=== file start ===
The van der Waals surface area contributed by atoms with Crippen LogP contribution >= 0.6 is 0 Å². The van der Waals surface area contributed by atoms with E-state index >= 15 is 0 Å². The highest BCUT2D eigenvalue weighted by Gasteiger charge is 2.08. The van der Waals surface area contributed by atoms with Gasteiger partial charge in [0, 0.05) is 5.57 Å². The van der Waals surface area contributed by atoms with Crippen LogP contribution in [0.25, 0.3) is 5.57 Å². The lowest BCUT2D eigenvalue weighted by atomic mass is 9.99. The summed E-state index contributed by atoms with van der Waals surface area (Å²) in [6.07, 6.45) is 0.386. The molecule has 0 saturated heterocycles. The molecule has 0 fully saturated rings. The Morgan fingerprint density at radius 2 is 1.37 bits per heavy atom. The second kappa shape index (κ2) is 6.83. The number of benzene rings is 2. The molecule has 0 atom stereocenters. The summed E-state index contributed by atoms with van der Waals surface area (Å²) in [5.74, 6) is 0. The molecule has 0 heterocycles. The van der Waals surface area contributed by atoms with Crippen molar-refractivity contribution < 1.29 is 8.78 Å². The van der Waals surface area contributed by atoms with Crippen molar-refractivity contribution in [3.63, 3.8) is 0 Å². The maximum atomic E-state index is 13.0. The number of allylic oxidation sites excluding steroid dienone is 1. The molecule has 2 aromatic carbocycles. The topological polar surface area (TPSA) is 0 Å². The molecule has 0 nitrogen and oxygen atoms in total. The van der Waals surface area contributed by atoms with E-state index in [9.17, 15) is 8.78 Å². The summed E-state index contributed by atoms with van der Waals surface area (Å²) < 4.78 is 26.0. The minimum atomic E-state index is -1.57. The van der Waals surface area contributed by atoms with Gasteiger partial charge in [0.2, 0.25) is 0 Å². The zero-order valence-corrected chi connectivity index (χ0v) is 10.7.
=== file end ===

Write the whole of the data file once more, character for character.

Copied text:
The van der Waals surface area contributed by atoms with Crippen LogP contribution >= 0.6 is 0 Å². The van der Waals surface area contributed by atoms with E-state index >= 15 is 0 Å². The highest BCUT2D eigenvalue weighted by Gasteiger charge is 2.08. The van der Waals surface area contributed by atoms with Gasteiger partial charge in [0, 0.05) is 5.57 Å². The van der Waals surface area contributed by atoms with Crippen LogP contribution in [0.25, 0.3) is 5.57 Å². The lowest BCUT2D eigenvalue weighted by atomic mass is 9.99. The summed E-state index contributed by atoms with van der Waals surface area (Å²) in [6.07, 6.45) is 0.386. The molecule has 0 saturated heterocycles. The molecule has 0 fully saturated rings. The Morgan fingerprint density at radius 2 is 1.37 bits per heavy atom. The second kappa shape index (κ2) is 6.83. The number of benzene rings is 2. The molecule has 0 atom stereocenters. The summed E-state index contributed by atoms with van der Waals surface area (Å²) in [5.74, 6) is 0. The molecule has 0 heterocycles. The van der Waals surface area contributed by atoms with Crippen molar-refractivity contribution < 1.29 is 8.78 Å². The van der Waals surface area contributed by atoms with Crippen molar-refractivity contribution in [3.63, 3.8) is 0 Å². The maximum atomic E-state index is 13.0. The number of allylic oxidation sites excluding steroid dienone is 1. The molecule has 2 aromatic carbocycles. The topological polar surface area (TPSA) is 0 Å². The molecule has 0 nitrogen and oxygen atoms in total. The van der Waals surface area contributed by atoms with E-state index in [9.17, 15) is 8.78 Å². The summed E-state index contributed by atoms with van der Waals surface area (Å²) < 4.78 is 26.0. The minimum atomic E-state index is -1.57. The van der Waals surface area contributed by atoms with Gasteiger partial charge in [0.2, 0.25) is 0 Å². The zero-order valence-corrected chi connectivity index (χ0v) is 10.7.